Streak-chested Antpitta (Hylopezus perspicillatus) is a terrestrial insectivorous bird species found in lowland tropical forests from eastern Honduras south to northwestern Ecuador. The Spanish common name is Tororoi ("antpitta") pechilistado (literally "streak-chested"). The generic name is derived from the Greek hylo ("wood" or "matter") and the Latin pez ("foot" or "bottom"). The specific epithet is derived from the Latin perspicillatus ("sharp-sighted'). These words accurately characterize Streak-chested Antpittas, which spend their time almost exclusively on the forest floor either intently foraging for terrestrial invertebrates or resting (during which they repeatedly puff their breast feathers in a distinctive manner).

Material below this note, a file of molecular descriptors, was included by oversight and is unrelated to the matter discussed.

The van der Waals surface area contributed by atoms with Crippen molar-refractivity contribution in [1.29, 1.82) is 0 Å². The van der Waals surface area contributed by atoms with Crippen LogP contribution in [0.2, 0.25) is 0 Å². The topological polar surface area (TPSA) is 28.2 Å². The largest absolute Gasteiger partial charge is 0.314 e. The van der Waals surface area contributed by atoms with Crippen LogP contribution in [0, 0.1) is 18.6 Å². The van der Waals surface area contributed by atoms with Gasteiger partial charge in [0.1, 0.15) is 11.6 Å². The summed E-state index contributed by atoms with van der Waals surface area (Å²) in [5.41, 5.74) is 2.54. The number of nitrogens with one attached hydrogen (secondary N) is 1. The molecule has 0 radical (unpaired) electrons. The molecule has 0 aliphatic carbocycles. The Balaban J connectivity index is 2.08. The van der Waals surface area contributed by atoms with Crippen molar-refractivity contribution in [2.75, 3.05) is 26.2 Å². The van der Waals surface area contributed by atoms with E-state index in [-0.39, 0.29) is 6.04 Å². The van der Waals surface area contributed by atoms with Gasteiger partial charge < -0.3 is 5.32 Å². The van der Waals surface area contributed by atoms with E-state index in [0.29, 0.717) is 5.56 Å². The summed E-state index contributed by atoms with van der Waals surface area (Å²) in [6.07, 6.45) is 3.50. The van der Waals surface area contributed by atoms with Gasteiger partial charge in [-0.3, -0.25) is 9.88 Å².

The general plumage of Streak-chested Antpitta is typical of the genus Hylopezus, with brown upperparts, a striking "spectacled" appearance (the previous common name for the species was "Spectacled Antpitta"), obvious pale lores, and streaked underparts. Streak-chested Antpittas are socially monogamous and maintain stable, year-round territories. Streak-chested Antpittas build platform nests, typically on low palms in the forest understory, with a modal clutch size of two (Robinson et al. 2000).
Streak-chested Antpittas are sensitive to disturbance and often experience declines or extirpation in response to forest fragmentation (Sigel et al. 2010), though the mechanism of their sensitivity remains unknown.